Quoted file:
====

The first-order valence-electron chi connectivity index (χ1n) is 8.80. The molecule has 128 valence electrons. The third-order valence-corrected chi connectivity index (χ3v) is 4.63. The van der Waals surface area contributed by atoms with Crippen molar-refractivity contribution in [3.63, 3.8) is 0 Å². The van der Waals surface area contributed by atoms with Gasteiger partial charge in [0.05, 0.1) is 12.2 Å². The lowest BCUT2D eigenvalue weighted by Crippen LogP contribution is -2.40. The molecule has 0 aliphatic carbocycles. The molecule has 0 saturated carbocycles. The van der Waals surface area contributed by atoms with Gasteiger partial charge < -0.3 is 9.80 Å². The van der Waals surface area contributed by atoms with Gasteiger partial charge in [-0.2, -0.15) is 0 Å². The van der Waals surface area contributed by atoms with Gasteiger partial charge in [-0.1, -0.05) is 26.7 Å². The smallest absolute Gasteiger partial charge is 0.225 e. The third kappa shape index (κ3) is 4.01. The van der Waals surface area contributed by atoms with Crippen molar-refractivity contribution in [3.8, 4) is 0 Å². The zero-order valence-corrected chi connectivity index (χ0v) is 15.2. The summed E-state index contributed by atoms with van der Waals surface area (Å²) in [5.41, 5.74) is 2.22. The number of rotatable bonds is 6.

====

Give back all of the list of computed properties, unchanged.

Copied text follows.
The first-order valence-electron chi connectivity index (χ1n) is 8.80. The molecule has 128 valence electrons. The third-order valence-corrected chi connectivity index (χ3v) is 4.63. The van der Waals surface area contributed by atoms with Crippen molar-refractivity contribution in [3.63, 3.8) is 0 Å². The van der Waals surface area contributed by atoms with Gasteiger partial charge in [0.05, 0.1) is 12.2 Å². The lowest BCUT2D eigenvalue weighted by Crippen LogP contribution is -2.40. The molecule has 0 aliphatic carbocycles. The molecule has 0 saturated carbocycles. The van der Waals surface area contributed by atoms with Gasteiger partial charge < -0.3 is 9.80 Å². The van der Waals surface area contributed by atoms with Gasteiger partial charge in [-0.2, -0.15) is 0 Å². The van der Waals surface area contributed by atoms with Gasteiger partial charge in [-0.1, -0.05) is 26.7 Å². The smallest absolute Gasteiger partial charge is 0.225 e. The third kappa shape index (κ3) is 4.01. The van der Waals surface area contributed by atoms with Crippen molar-refractivity contribution in [3.8, 4) is 0 Å². The zero-order valence-corrected chi connectivity index (χ0v) is 15.2. The summed E-state index contributed by atoms with van der Waals surface area (Å²) in [5.41, 5.74) is 2.22. The number of rotatable bonds is 6.